Transition of power will be smooth, says Cheney

Leonard Doyle
Monday 10 November 2008 01:00
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When Dick Cheney hands over to his successor, Joe Biden, the new administration is expected to strip away the vast powers the US Vice-Presidency has accumulated in the past eight years. But Mr Cheney's legacy of operating in the shadows, which has so damaged Washington's reputation abroad, may be more difficult to undo.

He was the unseen hand behind what his critics regard as the Bush presidency's greatest calamities, from starting the war in Iraq to promoting "cruel and inhuman methods of interrogation" of detainees at Guantanamo Bay. Human rights organisations accuse him of war crimes for clearing the way for the CIA to use torture techniques banned under international law.

The outgoing administration has left an "immense" weight of expectations on Barrack Obama to restore the reputation of the US around the world, Tony Blair said yesterday. Mr Obama is "somebody who has a genuine vision of how America can play a healing role in the world and has also some real sensitivity to the fact that people want America to do that," said the former prime minister who is now the UN's Middle-East envoy.

But the consequences of the Bush-Cheney administration, which Mr Blair co-operated with so closely, will not be easy to untangle. Mr Cheney also seems confident that much of his handiwork will remain intact, and that even Mr Obama's commitment to shutting down Guantanamo will be difficult to achieve. More than 250 prisoners are held there, in most cases without trial or charges being brought and often after enduring torture. Some are avowed terrorists, but many are unwitting victims of security sweeps.

As he prepares to leave office, Mr Cheney is unhappy about a policy towards Iran over its nuclear-weapons programme that he considers to be appeasement. He has long been gunning for military strikes against Tehran to prevent the regime from becoming a nuclear power. Until his successor has taken over, his opponents fear his capacity to engineer a military confrontation.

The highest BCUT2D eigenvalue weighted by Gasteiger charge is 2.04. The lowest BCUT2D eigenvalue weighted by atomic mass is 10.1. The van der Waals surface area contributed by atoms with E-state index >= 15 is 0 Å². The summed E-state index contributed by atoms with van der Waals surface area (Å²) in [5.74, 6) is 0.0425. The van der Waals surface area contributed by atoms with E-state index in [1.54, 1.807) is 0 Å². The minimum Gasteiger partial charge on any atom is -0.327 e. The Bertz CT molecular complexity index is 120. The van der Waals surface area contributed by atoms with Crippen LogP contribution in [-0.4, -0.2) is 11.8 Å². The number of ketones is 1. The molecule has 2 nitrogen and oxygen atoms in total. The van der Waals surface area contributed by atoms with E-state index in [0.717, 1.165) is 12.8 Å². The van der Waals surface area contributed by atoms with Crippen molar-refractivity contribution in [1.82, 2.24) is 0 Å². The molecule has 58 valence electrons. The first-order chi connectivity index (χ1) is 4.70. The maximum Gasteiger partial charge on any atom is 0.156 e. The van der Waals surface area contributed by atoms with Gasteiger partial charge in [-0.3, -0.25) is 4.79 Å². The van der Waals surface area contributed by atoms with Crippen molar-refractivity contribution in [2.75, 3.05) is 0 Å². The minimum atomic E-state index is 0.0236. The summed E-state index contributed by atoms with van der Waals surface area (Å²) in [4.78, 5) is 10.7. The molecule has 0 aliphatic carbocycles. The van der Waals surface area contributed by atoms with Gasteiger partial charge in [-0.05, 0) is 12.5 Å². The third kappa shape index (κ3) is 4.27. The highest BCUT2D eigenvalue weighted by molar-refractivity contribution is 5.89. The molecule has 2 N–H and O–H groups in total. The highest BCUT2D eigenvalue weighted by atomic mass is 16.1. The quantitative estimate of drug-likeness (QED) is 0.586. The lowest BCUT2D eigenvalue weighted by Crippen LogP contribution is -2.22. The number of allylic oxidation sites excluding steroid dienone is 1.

Time has probably run out for him to tie the incoming president-elect into a conflict with Iran. But not until the master of Washington intrigue has handed over the keys to his Naval Observatory residence, adjacent to the British embassy, will his opponents rest easy. Speaking at the weekend, Mr Cheney warned that "in the struggle at hand, the stakes remain high". But he said he was confident that "those who hate America are no match for those who love America".

As soon as Mr Bush took over in 2000, Mr Cheney insisted that all the emails of high-level officials be secretly rerouted to his private office, thereby turning himself into a sinister, if invisible, political power. He intervened in decisions long before they arrived on the President's desk and specialised in "reaching down" to officials, unnerving them with personal phone calls to demand action.

Mr Cheney's behind-the-scenes role in guiding policies which compromised civil liberties in the name of fighting terrorism continues. Only last month, new guidelines were rushed through for the FBI that permit agents to use intrusive techniques to collect information on Americans even where there is no evidence of wrongdoing.

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